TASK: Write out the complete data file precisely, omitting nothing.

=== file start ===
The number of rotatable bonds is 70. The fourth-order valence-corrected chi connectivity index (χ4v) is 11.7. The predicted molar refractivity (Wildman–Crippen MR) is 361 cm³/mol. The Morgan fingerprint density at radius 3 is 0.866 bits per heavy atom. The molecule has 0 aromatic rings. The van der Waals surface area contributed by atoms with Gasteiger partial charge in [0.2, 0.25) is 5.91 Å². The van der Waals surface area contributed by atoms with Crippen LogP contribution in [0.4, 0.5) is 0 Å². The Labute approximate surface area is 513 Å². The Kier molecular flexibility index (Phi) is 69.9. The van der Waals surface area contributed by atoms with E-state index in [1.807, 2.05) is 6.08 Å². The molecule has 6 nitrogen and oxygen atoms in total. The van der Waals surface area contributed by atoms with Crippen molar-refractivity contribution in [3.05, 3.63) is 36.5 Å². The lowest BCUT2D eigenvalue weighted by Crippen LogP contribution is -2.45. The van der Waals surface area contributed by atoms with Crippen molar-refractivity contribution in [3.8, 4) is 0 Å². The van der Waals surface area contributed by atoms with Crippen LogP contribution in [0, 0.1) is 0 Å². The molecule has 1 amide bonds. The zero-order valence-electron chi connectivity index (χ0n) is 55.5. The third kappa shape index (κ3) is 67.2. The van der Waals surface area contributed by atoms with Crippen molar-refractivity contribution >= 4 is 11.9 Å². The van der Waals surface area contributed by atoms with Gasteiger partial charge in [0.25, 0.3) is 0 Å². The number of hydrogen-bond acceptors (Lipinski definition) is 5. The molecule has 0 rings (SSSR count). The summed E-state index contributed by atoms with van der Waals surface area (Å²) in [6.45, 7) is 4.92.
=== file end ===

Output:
The number of rotatable bonds is 70. The fourth-order valence-corrected chi connectivity index (χ4v) is 11.7. The predicted molar refractivity (Wildman–Crippen MR) is 361 cm³/mol. The Morgan fingerprint density at radius 3 is 0.866 bits per heavy atom. The molecule has 0 aromatic rings. The van der Waals surface area contributed by atoms with Gasteiger partial charge in [0.2, 0.25) is 5.91 Å². The van der Waals surface area contributed by atoms with Crippen LogP contribution in [0.4, 0.5) is 0 Å². The Labute approximate surface area is 513 Å². The Kier molecular flexibility index (Phi) is 69.9. The van der Waals surface area contributed by atoms with E-state index in [1.807, 2.05) is 6.08 Å². The molecule has 6 nitrogen and oxygen atoms in total. The van der Waals surface area contributed by atoms with Crippen molar-refractivity contribution in [3.05, 3.63) is 36.5 Å². The lowest BCUT2D eigenvalue weighted by Crippen LogP contribution is -2.45. The van der Waals surface area contributed by atoms with Crippen molar-refractivity contribution in [3.8, 4) is 0 Å². The van der Waals surface area contributed by atoms with Crippen LogP contribution in [0, 0.1) is 0 Å². The molecule has 1 amide bonds. The zero-order valence-electron chi connectivity index (χ0n) is 55.5. The third kappa shape index (κ3) is 67.2. The van der Waals surface area contributed by atoms with Crippen molar-refractivity contribution >= 4 is 11.9 Å². The van der Waals surface area contributed by atoms with Gasteiger partial charge in [0.25, 0.3) is 0 Å². The number of hydrogen-bond acceptors (Lipinski definition) is 5. The molecule has 0 rings (SSSR count). The summed E-state index contributed by atoms with van der Waals surface area (Å²) in [6.45, 7) is 4.92.